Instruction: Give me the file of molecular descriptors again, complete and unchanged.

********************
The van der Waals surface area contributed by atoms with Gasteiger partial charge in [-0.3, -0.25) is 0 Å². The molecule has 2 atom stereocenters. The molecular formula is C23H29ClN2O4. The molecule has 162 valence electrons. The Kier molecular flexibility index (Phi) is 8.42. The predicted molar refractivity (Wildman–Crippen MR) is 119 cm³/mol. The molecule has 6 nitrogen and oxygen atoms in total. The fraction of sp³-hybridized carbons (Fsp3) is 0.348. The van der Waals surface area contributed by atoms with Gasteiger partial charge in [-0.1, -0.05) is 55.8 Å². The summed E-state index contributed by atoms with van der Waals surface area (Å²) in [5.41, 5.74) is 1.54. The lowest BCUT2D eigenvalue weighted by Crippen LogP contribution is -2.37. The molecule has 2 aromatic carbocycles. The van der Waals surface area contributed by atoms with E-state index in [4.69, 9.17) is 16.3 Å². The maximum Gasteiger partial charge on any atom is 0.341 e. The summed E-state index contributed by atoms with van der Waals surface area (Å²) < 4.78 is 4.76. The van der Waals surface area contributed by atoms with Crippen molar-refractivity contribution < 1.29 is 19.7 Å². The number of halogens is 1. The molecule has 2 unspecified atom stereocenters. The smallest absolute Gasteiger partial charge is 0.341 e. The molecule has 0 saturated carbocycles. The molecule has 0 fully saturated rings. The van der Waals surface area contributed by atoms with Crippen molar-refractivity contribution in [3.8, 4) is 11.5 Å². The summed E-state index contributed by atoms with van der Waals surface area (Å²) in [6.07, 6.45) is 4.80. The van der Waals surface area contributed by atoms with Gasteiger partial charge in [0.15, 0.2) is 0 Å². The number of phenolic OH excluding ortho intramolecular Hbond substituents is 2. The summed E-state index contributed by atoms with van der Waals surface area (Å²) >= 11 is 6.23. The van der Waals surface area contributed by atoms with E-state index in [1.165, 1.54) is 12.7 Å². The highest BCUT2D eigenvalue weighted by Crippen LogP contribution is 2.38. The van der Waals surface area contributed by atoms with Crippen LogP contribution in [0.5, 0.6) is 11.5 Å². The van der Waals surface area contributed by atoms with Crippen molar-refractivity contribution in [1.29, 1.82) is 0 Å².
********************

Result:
The van der Waals surface area contributed by atoms with Gasteiger partial charge in [-0.3, -0.25) is 0 Å². The molecule has 2 atom stereocenters. The molecular formula is C23H29ClN2O4. The molecule has 162 valence electrons. The Kier molecular flexibility index (Phi) is 8.42. The predicted molar refractivity (Wildman–Crippen MR) is 119 cm³/mol. The molecule has 6 nitrogen and oxygen atoms in total. The fraction of sp³-hybridized carbons (Fsp3) is 0.348. The van der Waals surface area contributed by atoms with Gasteiger partial charge in [-0.1, -0.05) is 55.8 Å². The summed E-state index contributed by atoms with van der Waals surface area (Å²) in [5.41, 5.74) is 1.54. The lowest BCUT2D eigenvalue weighted by Crippen LogP contribution is -2.37. The molecule has 2 aromatic carbocycles. The van der Waals surface area contributed by atoms with E-state index in [4.69, 9.17) is 16.3 Å². The maximum Gasteiger partial charge on any atom is 0.341 e. The summed E-state index contributed by atoms with van der Waals surface area (Å²) < 4.78 is 4.76. The van der Waals surface area contributed by atoms with Crippen molar-refractivity contribution < 1.29 is 19.7 Å². The number of halogens is 1. The molecule has 2 unspecified atom stereocenters. The smallest absolute Gasteiger partial charge is 0.341 e. The molecule has 0 saturated carbocycles. The molecule has 0 fully saturated rings. The van der Waals surface area contributed by atoms with Crippen molar-refractivity contribution in [3.8, 4) is 11.5 Å². The summed E-state index contributed by atoms with van der Waals surface area (Å²) in [6.07, 6.45) is 4.80. The van der Waals surface area contributed by atoms with Gasteiger partial charge in [0.15, 0.2) is 0 Å². The number of phenolic OH excluding ortho intramolecular Hbond substituents is 2. The summed E-state index contributed by atoms with van der Waals surface area (Å²) >= 11 is 6.23. The van der Waals surface area contributed by atoms with E-state index in [1.165, 1.54) is 12.7 Å². The highest BCUT2D eigenvalue weighted by Crippen LogP contribution is 2.38. The van der Waals surface area contributed by atoms with Crippen LogP contribution in [0.5, 0.6) is 11.5 Å². The van der Waals surface area contributed by atoms with Crippen molar-refractivity contribution in [1.29, 1.82) is 0 Å².